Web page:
Now, the tricky (and maybe uncomfortable) question—who are we in this parable? It’s nice to think that we’re always the sheep—the characters in the parable who are completely innocent. They are the ones who are cared for totally by the shepherd, and are saved without actually doing anything. Sheep have to enter by the gate. The sheep unfailingly follow their shepherd’s voice and ignore all others.
But what of the thieves? It’s easy to point at those things in the world that we fear, that we’d like to blame for what’s wrong with our lives. The ‘others’ that we haven’t even met—systems, religions, politics—that we claim are trying to take us away from God. But here’s the thing…thieves know where the gate is—and what it looks like. They sneak in to steal and destroy. The very definition of sin is the self-interest and self-centeredness that causes those broken relationships with God and one another. Thieves think of themselves, they sneak in to steal—for themselves—and they destroy what was there. Is it so hard to imagine that this might be our own selves?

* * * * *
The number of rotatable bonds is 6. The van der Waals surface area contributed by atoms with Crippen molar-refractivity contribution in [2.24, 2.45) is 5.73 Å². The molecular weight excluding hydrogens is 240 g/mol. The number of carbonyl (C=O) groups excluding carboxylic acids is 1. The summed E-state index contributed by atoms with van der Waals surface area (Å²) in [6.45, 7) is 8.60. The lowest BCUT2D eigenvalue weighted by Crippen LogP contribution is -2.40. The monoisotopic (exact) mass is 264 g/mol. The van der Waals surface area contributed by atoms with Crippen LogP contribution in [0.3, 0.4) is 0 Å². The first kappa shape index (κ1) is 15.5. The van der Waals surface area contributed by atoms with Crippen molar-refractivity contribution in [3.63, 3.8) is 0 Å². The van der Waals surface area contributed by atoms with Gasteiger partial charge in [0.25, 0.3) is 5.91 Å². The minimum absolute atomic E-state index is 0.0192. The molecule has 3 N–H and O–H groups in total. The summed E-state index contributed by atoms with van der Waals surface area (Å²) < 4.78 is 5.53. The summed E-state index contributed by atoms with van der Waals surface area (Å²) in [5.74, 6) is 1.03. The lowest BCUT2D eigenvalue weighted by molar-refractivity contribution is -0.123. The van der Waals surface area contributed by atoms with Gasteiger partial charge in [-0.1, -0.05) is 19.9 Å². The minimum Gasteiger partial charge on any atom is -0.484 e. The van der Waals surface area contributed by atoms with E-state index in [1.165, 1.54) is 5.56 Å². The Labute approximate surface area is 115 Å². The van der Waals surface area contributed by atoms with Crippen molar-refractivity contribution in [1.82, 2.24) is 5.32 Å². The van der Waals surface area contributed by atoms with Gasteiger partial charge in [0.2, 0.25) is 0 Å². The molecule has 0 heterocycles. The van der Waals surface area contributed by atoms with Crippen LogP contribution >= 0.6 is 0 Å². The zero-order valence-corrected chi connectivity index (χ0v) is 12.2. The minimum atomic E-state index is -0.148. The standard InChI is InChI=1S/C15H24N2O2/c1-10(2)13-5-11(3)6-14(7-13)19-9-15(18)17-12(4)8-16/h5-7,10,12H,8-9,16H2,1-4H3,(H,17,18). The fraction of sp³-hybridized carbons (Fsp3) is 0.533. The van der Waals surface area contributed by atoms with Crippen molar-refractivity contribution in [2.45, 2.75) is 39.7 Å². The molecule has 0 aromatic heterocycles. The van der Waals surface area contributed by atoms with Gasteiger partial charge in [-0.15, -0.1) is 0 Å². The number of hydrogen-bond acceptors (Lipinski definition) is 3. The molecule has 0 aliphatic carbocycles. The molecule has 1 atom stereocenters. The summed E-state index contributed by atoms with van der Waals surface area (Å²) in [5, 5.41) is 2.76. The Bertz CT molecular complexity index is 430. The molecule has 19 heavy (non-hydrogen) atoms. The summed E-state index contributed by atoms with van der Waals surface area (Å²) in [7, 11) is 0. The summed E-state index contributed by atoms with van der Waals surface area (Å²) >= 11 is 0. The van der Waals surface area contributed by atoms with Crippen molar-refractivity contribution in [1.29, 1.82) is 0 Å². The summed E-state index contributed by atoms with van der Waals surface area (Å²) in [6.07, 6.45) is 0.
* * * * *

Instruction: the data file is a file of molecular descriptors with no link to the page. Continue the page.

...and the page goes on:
Now, sin is a human condition—there is nothing we can do to change that. We confess almost every week that we sin in ways we know and ways we are unaware of in our actions as well as our failure to act. We are forgiven through no act of our own, but through the grace of God alone. That doesn’t mean we can go out and do whatever we want, though. We can—we need to—guard against the little voices of the world that try to persuade us that it’s okay to do this or that just once…or once more. The voices that say it’s okay to play by the rules of the system or the world we live in to get what we want—even if it hurts or oppresses others. Those voices are destructive—to others as well as ourselves.